The other night a buddy of mine called raving about a disc he had picked up a few days earlier. I had seen Roy Orbison's "Black & White Night" disc in the rack at my local music store for many years but for some strange reason never paid much attention to it. It turns out that was a huge mistake. My friend was right. "Black & White Night" is a real keeper!
According to the liner notes, during his long and highly successful career Roy Orbison had never recorded a "live" album. About a year before Roy's untimely death in December 1988 a few of his "admirers" gathered together to back Roy Orbison in a memorable "live" performance. This was no ordinary band. The group included Bruce Springsteen, Bonnie Raitt, Elvis Costello, Tom Waits, T Bone Burnett, k.d. lang, J.D. Souther, Jackson Browne and Jennifer Warnes. And let me be very clear about this. This was not a case of a group of all-stars coming together to prop up an aging rocker who had little left in the tank. Not at all. For Roy Orbison sparkled that night as did just about everyone who was involved in this project. There is absolutely no doubt that "Black &White Night" was a labor of love for all of these perfomers.
Included among the 17 tracks on "Black & White Night" is the very first tune that Roy Orbison ever wrote, something called " Go, Go, Go (Down The Line)" I had never heard that one before and I enjoyed it immensely. You will also get a chance to sample Roy's first big hit from his days at Sun Records. The rockabilly song "Ooby Dooby" was a huge hit for Roy in the summer of 1956 and the band seemed to have a grand time playing this one. Of course Roy Orbison's "salad" days were his years at Monument Records in the early 1960's. "Black & White Night" includes a dozen of those memorable hits including "Only The Lonely ", "Running Scared", "Uptown" and one of my personal favorites "It's Over" which was a huge hit in the spring of 1964. Meanwhile, Roy certainly managed to erase any doubts about his vocal prowess with his stunning performance of "Crying". That one is sure to send chills up and down your spine. Roy sounds every bit as good as he did when the song was first recorded more than a quarter century earlier."Black & White Night" closes with an extended version of the Orbison classic "Oh, Pretty Woman" where the musicians get a chance to show off as well. Phenomenal!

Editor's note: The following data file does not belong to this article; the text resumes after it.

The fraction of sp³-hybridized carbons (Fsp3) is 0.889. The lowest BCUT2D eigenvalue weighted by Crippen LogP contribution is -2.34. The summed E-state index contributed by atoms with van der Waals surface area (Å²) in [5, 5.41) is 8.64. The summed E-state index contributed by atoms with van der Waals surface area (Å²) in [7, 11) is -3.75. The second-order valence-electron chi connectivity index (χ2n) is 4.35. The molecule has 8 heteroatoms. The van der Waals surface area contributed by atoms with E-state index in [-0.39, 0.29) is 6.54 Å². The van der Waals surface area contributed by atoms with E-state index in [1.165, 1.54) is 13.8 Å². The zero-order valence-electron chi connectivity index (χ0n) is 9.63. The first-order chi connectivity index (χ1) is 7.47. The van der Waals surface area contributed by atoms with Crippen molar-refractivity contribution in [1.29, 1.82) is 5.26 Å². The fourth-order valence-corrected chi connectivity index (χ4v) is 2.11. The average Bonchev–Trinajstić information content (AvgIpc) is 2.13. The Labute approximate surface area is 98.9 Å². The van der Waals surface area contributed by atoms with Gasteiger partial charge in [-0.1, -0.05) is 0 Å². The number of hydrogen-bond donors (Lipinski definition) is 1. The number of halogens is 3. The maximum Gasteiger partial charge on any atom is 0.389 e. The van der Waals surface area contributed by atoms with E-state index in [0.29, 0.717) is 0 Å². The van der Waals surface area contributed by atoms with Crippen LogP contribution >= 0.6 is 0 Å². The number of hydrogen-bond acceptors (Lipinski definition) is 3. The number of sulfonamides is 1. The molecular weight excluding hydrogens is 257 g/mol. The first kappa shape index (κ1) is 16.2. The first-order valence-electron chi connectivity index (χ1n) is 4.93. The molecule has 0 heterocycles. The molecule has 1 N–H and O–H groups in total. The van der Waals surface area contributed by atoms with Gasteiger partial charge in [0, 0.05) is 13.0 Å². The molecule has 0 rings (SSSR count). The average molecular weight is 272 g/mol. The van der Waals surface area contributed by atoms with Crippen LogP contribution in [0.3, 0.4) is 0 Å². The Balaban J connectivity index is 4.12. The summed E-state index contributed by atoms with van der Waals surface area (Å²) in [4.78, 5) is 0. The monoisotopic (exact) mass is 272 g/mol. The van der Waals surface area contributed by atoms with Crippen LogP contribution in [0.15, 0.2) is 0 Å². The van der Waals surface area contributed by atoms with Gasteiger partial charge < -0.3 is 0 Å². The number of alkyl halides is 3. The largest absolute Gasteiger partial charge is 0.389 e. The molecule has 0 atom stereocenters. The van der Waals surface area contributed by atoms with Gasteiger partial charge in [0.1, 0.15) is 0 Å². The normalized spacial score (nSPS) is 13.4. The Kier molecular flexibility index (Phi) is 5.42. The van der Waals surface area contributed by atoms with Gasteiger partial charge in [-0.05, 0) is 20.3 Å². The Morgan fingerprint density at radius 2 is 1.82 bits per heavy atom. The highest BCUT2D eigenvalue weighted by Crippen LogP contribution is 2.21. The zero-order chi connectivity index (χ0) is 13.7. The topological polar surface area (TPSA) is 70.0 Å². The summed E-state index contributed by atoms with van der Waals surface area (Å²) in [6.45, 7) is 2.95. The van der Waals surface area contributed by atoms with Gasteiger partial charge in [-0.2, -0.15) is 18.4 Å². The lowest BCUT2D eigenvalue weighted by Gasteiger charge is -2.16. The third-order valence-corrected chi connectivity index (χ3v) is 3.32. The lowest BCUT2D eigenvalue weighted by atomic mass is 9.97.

"Roy Orbison: Black & White Night" is a great disc that can be enjoyed by both long-time Orbison fans and by younger listeners looking to sample the work of a legendary artist. For my money "Black & White Night" should be added to any list of "essential" recordings of American popular music. Very highly recommended!
Seven superstars paying tribute to a legend - usually these affairs are more reminiscent of a punch-drunk heavyweight rope-a-doping for one last payday as he gamely sings into a dead microphone while his more famous mates gently prop up their mentor. Well, on Black and White Night Roy Orbison had a different idea - taking everyone to school and making it our privilege to sit in on the lesson. With his multiple octave range on full display and his all-star band in support-mode … more
I guess I would qualify as a frustrated writer. My work requires very little writing and so since 1999 I have been writing reviews on non-fiction books and anthology CD's on amazon.com. I never could … more
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All-star tribute events can take on a patronizing air as in-the-spotlight performers with shaky staying power prop up legends past their prime, displaying equal parts noble largesse and unseemly smugness. With Black and White Night, however, one gets the sense that the likes of Bruce Springsteen, Elvis Costello, k.d. lang, and Bonnie Raitt are in total awe of the man of the night, and for good reason. Orbison's vocal range circa 1987 is nearly a match for his 1960s prime, when he was rock's greatest balladeer. This 2000 remastered reissue adds only one track to the original 1989 concert LP ("Claudette"); the program leans almost entirely on Orbison's early hits, adding Costello's "The Comedians," a highlight from his then-new (and winning) comeback effort, Mystery Girl. Meanwhile, music director T Bone Burnett adorns a crack core group (built around Elvis Presley's old combo) with guest stars who know their roles--and are only too happy to enjoy their close proximity to a legendary performer in what would prove to be his twilight. --Steven Stolder